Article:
Obama to Discuss Syria Tuesday with Russia, China Leadersإقرأ هذا الخبر بالعربية
U.S. President Barack Obama and his Russian and Chinese counterparts will discuss differences over what to do about the conflict in Syria at a G20 summit next week, the U.S. said on Friday.
"Obviously disagreements persist with regard to Syria, but it will be a good opportunity for the presidents to meet and work it through," said State Department spokeswoman Victoria Nuland, referring to the Mexico talks.
Russian Foreign Minister Sergei Lavrov denied Friday Moscow has been discussing Syrian President Bashar Assad's departure with Western nations, in comments seemingly aimed at quashing reports about a shift in its approach to Syria.
"No such discussions" about political transition in Syria had taken place, he said, a day after Nuland talked of a "constructive conversation" with the Russians in Kabul on a transition plan modeled on Yemen.
Nuland said Friday she had not meant "to imply any positions on their part."
But she added: "We were talking about the general direction that we want to see Syria go, the general principles that the secretary has outlined for a post-Assad transition.
"With regard to our dialogue with the Russians we are talking about the full spectrum of issues," she told journalists.
"We are talking about the situation in Syria. We are talking about how we can implement the Kofi Annan plan in all of its elements."
The six-point plan drawn up by U.N.-Arab-League envoy Kofi Annan includes a Syrian-led process to bring in political transition in Syria, where President Bashar Assad has unleashed a brutal crackdown on opposition rebels.
Also on Friday, the United States said that it did not seek to prevent Russian influence in a Syria no longer ruled by Assad.
Russia has balked at U.S. efforts to push Assad from power as civil and sectarian strife rages in Syria, apparently partly motivated to retain a crucial Middle Eastern and Mediterranean ally dating from the Soviet era.
"We have certainly made clear that our interest in Syria is not the end of any kind of Russian influence," deputy national security advisor Ben Rhodes told reporters.
"Our interest in Syria is an end to the violence that's being committed against the Syrian people and a government that reflects the will of the Syrian people," Rhodes said, adding that for such a scenario to unfold, Assad needed to leave power.
"If Syria continues to have a relationship with Russia, if Russia continues to have, again, a close relationship with the future government of Syria, that would be in the natural decision-making of two sovereign nations."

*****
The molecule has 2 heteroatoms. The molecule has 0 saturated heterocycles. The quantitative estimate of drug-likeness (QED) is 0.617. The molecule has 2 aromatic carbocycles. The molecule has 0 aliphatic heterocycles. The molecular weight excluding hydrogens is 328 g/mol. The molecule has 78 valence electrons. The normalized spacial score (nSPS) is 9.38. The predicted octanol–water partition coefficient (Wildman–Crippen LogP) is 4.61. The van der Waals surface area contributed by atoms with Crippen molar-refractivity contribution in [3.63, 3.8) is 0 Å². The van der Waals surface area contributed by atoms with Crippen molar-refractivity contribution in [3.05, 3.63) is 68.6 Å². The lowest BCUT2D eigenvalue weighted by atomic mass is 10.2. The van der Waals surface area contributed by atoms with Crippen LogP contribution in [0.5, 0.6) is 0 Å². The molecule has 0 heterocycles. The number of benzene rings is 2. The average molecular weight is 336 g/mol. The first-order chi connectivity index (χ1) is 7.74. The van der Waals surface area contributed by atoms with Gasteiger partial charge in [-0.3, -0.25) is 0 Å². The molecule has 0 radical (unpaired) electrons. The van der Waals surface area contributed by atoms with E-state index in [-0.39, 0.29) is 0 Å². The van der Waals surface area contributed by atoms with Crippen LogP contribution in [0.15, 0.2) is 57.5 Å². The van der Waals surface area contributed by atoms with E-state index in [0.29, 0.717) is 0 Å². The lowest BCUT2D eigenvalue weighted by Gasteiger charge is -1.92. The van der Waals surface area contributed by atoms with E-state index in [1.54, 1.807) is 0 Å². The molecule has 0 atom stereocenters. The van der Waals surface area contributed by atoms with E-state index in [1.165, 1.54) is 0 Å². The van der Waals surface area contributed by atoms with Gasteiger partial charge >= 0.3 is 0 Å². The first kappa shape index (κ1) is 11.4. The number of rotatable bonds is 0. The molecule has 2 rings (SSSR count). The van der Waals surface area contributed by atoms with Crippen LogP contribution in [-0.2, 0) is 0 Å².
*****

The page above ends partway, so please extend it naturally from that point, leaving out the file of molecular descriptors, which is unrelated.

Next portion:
"It's not our goal in Syria to eliminate Russian influence."
Rhodes said that Washington was still checking into earlier reports, by NBC News citing a U.S. official, that Moscow had sent armed troops to Syria to guard its deep-water port and military base in the Syrian city of Tartus.
The French foreign minister said on Friday that Russia views Assad as a "tyrant" while U.S. State Department spokeswoman Nuland said a day earlier that "the Russians have also talked about" a political transition in Syria.
"If this was really said, this is not true," Lavrov said in reference to Nuland's comments.
"There were no such discussions and there could not have been such discussions. This completely contradicts our position," he told reporters.
Analysts say that Russia's position on Syria is partly motivated by its experience in Libya, when it decided not to block a U.N.-mandated no fly zone, only to see Western nations help push strongman Moammar Gadhafi from power.
Lavrov was speaking a day after meeting U.S. Deputy Secretary of State Bill Burns in Kabul.
Nuland on Friday billed Obama's talks with Putin on the sidelines of the G20 summit in the Mexican resort of Los Cabos as a "good opportunity" to discuss differences between the two governments over Syria.
Obama will also meet next week with China's President Hu Jintao at the G20 summit in Mexico, the White House announced on Friday.
Deputy national security advisor Ben Rhodes told reporters that the two leaders, who last met in Seoul at the nuclear summit in March, would discuss key international issues, including Iran, Syria, and North Korea when they meet next Tuesday.
The announcement came as the Group of 20 bloc of the world's greatest economic powers prepared to meet next week in the Mexican resort of Los Cabos.
The leaders of the world's biggest economies are also to take up the debt crisis in Europe, and frantic global efforts to stabilize the eurozone's finances in an effort to stave off a collapse that could damage economies worldwide.
Beijing on Wednesday called on leaders at the G20 summit to express their confidence in Europe, which has had a negative impact on U.S. and Chinese growth.
China has looked on with concern as the debt crisis deepens in Europe -- its largest export market -- and impacts its own economy.
Growth fell to 8.1 percent in China in the first quarter of 2012 from 9.7 percent a year earlier, due in part to Europe's debt woes that have curbed business activity.
Last week China cut its base interest rate for the first time in three years in order to boost growth, the clearest indicator yet that the motor of world manufacturing is losing steam.